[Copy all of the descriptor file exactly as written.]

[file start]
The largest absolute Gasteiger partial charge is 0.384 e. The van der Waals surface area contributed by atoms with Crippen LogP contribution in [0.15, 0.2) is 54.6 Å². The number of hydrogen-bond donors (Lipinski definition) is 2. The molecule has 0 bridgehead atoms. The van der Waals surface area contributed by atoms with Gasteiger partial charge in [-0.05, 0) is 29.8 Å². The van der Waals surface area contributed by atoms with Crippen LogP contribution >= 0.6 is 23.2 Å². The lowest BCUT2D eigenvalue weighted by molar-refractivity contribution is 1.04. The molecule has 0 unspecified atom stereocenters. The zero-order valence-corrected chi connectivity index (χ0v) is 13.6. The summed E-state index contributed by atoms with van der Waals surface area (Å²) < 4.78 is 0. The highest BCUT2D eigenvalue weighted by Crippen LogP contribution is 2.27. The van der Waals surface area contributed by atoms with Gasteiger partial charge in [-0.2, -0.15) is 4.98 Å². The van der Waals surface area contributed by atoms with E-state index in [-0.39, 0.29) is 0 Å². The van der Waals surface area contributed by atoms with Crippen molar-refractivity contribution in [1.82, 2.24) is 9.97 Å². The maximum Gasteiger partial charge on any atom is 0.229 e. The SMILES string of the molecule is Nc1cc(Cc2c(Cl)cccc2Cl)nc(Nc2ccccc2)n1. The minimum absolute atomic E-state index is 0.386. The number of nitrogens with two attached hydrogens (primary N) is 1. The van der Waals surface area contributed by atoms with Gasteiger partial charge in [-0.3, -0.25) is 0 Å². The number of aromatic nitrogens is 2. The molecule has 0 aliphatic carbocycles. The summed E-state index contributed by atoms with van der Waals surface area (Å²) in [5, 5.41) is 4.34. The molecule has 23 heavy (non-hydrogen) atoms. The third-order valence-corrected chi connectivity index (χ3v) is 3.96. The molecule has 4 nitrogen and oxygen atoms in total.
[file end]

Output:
The largest absolute Gasteiger partial charge is 0.384 e. The van der Waals surface area contributed by atoms with Crippen LogP contribution in [0.15, 0.2) is 54.6 Å². The number of hydrogen-bond donors (Lipinski definition) is 2. The molecule has 0 bridgehead atoms. The van der Waals surface area contributed by atoms with Gasteiger partial charge in [-0.05, 0) is 29.8 Å². The van der Waals surface area contributed by atoms with Crippen LogP contribution >= 0.6 is 23.2 Å². The lowest BCUT2D eigenvalue weighted by molar-refractivity contribution is 1.04. The molecule has 0 unspecified atom stereocenters. The zero-order valence-corrected chi connectivity index (χ0v) is 13.6. The summed E-state index contributed by atoms with van der Waals surface area (Å²) < 4.78 is 0. The highest BCUT2D eigenvalue weighted by Crippen LogP contribution is 2.27. The van der Waals surface area contributed by atoms with Gasteiger partial charge in [-0.2, -0.15) is 4.98 Å². The van der Waals surface area contributed by atoms with E-state index in [-0.39, 0.29) is 0 Å². The van der Waals surface area contributed by atoms with Crippen molar-refractivity contribution in [1.82, 2.24) is 9.97 Å². The maximum Gasteiger partial charge on any atom is 0.229 e. The SMILES string of the molecule is Nc1cc(Cc2c(Cl)cccc2Cl)nc(Nc2ccccc2)n1. The minimum absolute atomic E-state index is 0.386. The number of nitrogens with two attached hydrogens (primary N) is 1. The van der Waals surface area contributed by atoms with Gasteiger partial charge in [-0.3, -0.25) is 0 Å². The number of aromatic nitrogens is 2. The molecule has 0 aliphatic carbocycles. The summed E-state index contributed by atoms with van der Waals surface area (Å²) in [5, 5.41) is 4.34. The molecule has 23 heavy (non-hydrogen) atoms. The third-order valence-corrected chi connectivity index (χ3v) is 3.96. The molecule has 4 nitrogen and oxygen atoms in total.